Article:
Indian people believe that trimming your nails at night can bring bad luck. It’s thought that this superstition arose from people avoiding using sharp objects during the night to prevent hurting themselves in the low light.
2. Chewing gum at night – Turkey
Turkish legend states that chewing gum that’s chewed at night turns into the flesh of the dead. It’s not clear where this morbid superstition arose from.
The phrase “knock on wood” is often used in America to ward off bad luck, but the superstition is thought to have originated in Medieval Europe. At the time, many churches claimed to have pieces of Jesus’ cross, and that knocking on said pieces would bring good luck.
4. Leaving your wallet or purse on the ground – Brazil
Although it’s not clear where it originated from, Brazilians believe that leaving your wallet or purse on the ground will give you bad luck with your finances. This superstition is pervasive throughout South America, as well as the Philippines.
Despite its recorded roots only being traceable to the 19th century, it’s believed that this superstition has been around for over two millennia. Saying “rabbit rabbit” on the first day of the month will bring you good luck, but if you forget, you can say “tibbar tibbar” (rabbit backward) right before you go to bed.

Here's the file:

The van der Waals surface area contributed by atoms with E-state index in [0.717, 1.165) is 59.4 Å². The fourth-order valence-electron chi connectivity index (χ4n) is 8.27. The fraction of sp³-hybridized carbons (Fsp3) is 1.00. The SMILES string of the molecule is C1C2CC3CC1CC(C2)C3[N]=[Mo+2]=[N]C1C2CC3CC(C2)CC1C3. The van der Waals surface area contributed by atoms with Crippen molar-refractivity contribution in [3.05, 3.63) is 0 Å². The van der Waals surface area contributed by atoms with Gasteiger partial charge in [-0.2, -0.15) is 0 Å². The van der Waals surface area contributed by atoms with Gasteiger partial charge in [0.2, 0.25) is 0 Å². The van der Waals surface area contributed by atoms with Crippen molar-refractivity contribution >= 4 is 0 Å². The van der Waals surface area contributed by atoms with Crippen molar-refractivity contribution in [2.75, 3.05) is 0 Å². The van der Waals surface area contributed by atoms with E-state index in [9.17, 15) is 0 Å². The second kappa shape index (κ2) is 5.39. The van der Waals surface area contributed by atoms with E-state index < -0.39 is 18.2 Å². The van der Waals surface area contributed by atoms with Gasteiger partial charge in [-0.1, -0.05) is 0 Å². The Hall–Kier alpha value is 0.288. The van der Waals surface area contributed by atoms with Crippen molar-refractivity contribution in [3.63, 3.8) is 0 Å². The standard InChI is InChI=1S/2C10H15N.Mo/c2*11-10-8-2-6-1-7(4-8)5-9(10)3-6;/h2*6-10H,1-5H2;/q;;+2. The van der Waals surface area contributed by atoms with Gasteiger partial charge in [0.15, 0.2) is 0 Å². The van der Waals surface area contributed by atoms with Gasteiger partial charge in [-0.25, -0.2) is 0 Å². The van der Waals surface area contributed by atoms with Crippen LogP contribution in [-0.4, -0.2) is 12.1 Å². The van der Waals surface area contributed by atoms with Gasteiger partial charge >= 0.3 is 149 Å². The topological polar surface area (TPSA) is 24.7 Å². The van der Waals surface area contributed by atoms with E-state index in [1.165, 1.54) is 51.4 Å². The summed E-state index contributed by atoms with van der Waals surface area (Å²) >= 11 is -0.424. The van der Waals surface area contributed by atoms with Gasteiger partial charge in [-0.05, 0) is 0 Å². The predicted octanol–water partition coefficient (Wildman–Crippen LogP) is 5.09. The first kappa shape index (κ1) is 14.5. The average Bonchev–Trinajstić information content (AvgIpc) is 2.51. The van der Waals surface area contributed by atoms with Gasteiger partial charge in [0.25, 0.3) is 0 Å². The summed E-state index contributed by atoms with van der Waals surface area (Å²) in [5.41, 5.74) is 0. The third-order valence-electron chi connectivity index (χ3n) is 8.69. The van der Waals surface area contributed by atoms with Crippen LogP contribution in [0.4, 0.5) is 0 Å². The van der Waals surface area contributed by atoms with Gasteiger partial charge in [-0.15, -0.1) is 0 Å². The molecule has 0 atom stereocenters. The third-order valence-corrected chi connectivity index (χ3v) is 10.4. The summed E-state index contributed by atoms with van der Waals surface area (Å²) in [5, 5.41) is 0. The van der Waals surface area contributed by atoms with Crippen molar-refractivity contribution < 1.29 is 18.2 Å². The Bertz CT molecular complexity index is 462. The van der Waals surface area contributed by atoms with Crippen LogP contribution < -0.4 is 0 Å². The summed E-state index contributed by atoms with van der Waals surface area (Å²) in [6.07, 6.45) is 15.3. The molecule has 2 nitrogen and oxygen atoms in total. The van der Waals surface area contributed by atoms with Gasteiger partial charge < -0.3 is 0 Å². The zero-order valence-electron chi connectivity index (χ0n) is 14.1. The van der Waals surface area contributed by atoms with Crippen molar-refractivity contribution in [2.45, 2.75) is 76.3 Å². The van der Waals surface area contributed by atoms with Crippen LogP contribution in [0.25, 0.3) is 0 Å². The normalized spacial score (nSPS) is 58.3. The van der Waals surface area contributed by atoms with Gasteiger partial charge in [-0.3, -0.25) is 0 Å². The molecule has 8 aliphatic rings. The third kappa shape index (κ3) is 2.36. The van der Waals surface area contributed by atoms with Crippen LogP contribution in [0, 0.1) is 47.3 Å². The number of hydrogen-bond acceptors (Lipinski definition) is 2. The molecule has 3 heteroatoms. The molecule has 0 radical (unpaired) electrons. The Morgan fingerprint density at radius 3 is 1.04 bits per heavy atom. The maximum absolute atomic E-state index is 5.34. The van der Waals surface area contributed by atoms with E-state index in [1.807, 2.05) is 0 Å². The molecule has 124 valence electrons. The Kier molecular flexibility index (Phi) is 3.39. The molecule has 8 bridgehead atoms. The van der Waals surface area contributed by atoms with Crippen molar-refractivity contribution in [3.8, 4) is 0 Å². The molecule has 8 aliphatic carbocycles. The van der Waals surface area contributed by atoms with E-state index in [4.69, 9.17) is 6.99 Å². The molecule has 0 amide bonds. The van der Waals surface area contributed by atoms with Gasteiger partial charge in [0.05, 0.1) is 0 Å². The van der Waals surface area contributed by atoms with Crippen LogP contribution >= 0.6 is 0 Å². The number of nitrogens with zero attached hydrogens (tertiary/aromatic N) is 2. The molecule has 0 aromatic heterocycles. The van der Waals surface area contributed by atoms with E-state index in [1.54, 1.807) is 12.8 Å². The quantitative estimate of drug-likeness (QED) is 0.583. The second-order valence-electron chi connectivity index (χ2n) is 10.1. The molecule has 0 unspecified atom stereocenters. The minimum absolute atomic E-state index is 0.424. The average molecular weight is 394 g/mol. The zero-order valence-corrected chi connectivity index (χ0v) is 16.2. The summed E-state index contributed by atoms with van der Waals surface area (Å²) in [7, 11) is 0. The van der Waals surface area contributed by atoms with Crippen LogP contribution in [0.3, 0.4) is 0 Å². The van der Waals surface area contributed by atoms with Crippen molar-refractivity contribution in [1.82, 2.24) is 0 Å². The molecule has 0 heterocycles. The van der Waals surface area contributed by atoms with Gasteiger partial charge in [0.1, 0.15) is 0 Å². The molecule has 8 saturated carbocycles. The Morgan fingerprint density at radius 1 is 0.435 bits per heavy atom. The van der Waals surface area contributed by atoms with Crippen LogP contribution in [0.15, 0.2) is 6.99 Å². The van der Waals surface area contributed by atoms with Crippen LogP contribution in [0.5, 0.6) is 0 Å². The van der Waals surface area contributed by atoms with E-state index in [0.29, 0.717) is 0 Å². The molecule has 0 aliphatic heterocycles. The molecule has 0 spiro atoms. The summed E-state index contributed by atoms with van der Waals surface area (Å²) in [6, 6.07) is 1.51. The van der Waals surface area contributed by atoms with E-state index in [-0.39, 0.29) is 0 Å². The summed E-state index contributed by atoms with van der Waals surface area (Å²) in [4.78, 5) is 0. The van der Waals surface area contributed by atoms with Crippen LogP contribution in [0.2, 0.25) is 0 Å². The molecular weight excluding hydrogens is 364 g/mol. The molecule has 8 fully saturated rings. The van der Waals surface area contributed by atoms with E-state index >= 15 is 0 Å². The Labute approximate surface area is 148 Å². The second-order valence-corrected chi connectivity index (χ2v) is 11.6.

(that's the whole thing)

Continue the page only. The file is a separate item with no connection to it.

6. Walking backward – Portugal
Unless you want to show the devil where you are and where you’re going, you really should avoid walking backward – according to the Portuguese.
Spilling water is much more likely to be interpreted as a sign of bad luck – unless you’re in Serbia. In fact, Serbians believe that spilling water behind someone will bring them good luck. They often spill some water behind a friend or loved one when they’re off to a trip or to a job interview. Water is thought to be lucky in this context due to representing fluidity and motion.
8. Tucking your thumbs into your fingers in a cemetery – Japan
Japanese people are advised to tuck their thumbs into their fists when walking through cemeteries, and that’s because it’s believed that tucking away your thumb, or “parent finger” (the direct translation of the word ‘thumb’ in Japanese) while doing so protects one’s parents from death.
In Russia, you should place empty bottles on the ground for good luck. This superstition apparently comes from a 19th-century legend involving Russian soldiers. It’s said that they took to hiding their empty bottles on the ground when out drinking in order to avoid being charged the full amount for what they drank.
10. Toasting with water
A commonly-held superstition in Germany is that toasting with water brings bad luck or even death upon the people doing it. This superstition’s roots can be traced back all the way to Ancient Greece. The Ancient Greeks believed that spirits of the dead would drink from the River Lethe, which is named after the goddess of forgetfulness. The spirits would drink from the river to forget about their Earthly lives before entering the underworld.
Images by Deposit Photos.